Zach Sullivan, creative director of The Sodium Ranch, a Brooklyn movie equipment rental business, called the Columbia Law students’ help amazing.
“They’re like a band of angels,” he told Wu in an email. “I’ll certainly stay in touch for the guidance. I’m pretty decent at recognizing when people are working really hard, and I see people doing it now.”
Katalan says she leapt at the chance to participate in the PPP Pro Bono Project partly because she loves New York City’s plethora of small neighborhood businesses. “It’s not really a chain city,” she says. “You see individual proprietors and a really unique mix of businesses, and that’s something that is really important to protect.”
“It’s a really exciting way to get involved and to make something positive out of this incredibly difficult, negative time.”
Accessing Resources While Incarcerated
More than two dozen students are working with Law School scholars on research projects that focus on the effects COVID-19 has on people in jail or prison and those who have been recently released.
As the COVID-19 crisis began to unfold, Natalie Behr ’21 started to worry about the clients she worked with last summer at a Georgia public defender’s office, many of whom were incarcerated pretrial. “The people I was representing should not have to die of the coronavirus in jail or prison,” she says. Behr is one of four students who collaborated with Susan P. Sturm, George M. Jaffin Professor of Law and Social Responsibility, on a legal and policy manual for people who are incarcerated or recently released from prison and their families. The report’s goal, its introduction says, is to “connect people in New York with the best available information so they can get legal and social support where possible and advocate for themselves and others affected by incarceration during and after the pandemic.” Published by the Law School’s Center for Institutional and Social Change, the manual was the basis for a chapter in Law in the Time of COVID-19, an e-book created by Katharina Pistor, Edwin B. Parker Professor of Comparative Law, that features scholarship by more than a dozen Columbia Law scholars.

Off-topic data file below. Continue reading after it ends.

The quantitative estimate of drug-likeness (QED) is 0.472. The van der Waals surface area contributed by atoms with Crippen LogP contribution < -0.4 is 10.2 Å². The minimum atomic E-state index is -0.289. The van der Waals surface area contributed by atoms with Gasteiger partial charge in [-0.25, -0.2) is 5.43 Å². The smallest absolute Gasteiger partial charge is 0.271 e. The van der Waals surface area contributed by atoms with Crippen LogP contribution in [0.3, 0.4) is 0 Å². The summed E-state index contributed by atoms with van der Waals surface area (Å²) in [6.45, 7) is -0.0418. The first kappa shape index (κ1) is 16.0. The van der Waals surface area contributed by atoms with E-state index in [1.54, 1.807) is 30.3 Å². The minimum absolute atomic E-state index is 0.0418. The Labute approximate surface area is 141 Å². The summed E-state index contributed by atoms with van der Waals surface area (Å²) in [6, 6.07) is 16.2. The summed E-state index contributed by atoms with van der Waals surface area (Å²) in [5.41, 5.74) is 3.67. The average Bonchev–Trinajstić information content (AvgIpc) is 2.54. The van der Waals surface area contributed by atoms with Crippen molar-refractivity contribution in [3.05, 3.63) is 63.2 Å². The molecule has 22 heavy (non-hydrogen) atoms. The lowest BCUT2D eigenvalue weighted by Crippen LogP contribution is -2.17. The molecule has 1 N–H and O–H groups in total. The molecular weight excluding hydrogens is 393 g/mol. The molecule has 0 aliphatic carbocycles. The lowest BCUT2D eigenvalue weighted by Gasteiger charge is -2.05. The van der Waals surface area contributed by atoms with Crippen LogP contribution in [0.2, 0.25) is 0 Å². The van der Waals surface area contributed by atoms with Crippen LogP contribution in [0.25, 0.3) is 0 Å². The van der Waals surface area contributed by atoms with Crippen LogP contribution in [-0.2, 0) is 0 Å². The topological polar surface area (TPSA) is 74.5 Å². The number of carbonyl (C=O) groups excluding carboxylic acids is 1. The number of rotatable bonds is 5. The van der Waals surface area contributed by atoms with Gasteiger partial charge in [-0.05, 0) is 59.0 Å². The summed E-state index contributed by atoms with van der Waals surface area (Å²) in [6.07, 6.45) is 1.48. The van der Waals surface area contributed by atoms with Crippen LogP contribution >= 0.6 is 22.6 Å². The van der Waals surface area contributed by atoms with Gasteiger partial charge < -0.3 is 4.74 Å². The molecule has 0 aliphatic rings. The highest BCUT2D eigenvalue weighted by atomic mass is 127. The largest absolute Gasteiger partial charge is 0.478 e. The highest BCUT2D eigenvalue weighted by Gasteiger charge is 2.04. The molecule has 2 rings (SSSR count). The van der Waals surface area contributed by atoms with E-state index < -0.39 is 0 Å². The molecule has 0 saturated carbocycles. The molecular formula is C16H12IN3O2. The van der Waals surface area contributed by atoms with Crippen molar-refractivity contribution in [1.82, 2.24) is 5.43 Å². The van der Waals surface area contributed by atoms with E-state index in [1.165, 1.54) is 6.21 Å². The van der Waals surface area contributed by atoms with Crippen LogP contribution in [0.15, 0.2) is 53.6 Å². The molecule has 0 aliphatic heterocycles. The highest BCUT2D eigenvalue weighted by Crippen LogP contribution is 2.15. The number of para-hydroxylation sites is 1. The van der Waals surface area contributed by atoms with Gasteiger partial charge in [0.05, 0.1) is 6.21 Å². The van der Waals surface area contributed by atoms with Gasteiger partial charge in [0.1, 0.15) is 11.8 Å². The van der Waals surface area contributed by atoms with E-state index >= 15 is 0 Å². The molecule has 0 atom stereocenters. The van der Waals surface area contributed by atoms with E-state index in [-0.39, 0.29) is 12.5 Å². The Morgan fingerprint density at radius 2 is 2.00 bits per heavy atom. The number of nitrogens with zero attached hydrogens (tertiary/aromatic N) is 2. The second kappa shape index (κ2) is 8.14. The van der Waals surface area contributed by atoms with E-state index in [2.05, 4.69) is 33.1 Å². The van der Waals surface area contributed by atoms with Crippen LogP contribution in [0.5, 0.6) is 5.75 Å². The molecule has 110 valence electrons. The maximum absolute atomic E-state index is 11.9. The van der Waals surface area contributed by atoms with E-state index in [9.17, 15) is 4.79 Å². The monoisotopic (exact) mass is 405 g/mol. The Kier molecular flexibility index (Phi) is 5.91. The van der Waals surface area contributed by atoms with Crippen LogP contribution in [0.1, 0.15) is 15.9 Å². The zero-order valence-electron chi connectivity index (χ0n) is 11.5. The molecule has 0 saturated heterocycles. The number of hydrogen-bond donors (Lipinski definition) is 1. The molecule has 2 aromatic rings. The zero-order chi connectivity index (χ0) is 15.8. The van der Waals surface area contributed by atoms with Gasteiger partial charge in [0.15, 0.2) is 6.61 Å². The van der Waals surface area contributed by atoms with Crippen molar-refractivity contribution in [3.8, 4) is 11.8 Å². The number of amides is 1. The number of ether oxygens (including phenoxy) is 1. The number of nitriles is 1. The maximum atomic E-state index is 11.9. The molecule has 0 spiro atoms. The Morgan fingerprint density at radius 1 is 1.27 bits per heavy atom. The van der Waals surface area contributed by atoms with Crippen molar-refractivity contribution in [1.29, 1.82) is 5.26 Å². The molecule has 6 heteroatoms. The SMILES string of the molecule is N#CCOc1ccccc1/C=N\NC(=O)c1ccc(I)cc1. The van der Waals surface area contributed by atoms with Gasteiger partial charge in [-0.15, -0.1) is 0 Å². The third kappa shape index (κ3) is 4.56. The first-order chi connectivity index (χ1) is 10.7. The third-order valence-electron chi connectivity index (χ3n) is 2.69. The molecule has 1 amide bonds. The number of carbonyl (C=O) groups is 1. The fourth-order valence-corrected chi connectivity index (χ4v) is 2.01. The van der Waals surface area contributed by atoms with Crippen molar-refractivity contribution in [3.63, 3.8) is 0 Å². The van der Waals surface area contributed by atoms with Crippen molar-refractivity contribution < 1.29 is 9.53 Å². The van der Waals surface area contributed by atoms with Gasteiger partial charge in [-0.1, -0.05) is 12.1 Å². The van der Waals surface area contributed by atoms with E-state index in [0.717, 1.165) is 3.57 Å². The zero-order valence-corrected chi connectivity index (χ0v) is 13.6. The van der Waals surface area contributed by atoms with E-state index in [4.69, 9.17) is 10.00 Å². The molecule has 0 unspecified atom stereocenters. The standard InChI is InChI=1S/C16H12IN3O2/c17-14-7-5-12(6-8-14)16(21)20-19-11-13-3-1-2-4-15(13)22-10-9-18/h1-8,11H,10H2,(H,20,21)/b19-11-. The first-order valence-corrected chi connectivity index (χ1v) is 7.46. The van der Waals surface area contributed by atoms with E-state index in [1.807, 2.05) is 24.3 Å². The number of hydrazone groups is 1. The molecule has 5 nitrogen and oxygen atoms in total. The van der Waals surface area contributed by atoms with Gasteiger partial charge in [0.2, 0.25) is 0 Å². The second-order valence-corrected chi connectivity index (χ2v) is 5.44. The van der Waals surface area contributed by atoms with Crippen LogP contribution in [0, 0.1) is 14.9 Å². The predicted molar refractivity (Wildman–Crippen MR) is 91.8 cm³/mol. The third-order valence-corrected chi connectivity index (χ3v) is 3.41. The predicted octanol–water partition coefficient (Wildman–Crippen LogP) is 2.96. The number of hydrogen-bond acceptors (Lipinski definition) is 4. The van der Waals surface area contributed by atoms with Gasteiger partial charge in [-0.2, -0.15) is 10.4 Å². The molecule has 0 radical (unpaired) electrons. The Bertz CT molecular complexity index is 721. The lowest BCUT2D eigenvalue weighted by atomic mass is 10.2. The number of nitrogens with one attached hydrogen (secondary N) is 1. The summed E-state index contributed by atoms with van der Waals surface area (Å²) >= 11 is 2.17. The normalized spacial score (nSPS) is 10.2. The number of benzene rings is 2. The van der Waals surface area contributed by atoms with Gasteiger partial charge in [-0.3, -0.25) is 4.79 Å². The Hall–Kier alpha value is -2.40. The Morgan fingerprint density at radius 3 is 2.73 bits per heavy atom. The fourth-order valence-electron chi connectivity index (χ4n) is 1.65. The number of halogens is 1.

“There weren’t a lot of resources geared toward individuals who are trying to get out or get their family members out,” Behr says. “It was important to produce this quickly so we could get it to people who could use it.”
Working on pro bono projects aimed at winning release for the incarcerated has helped allay Behr’s anxiety—somewhat: “As someone who wants to be a lawyer, I want to support those who are doing the work. But I wish I was a lawyer right now. I wish I could be filing on people’s behalf”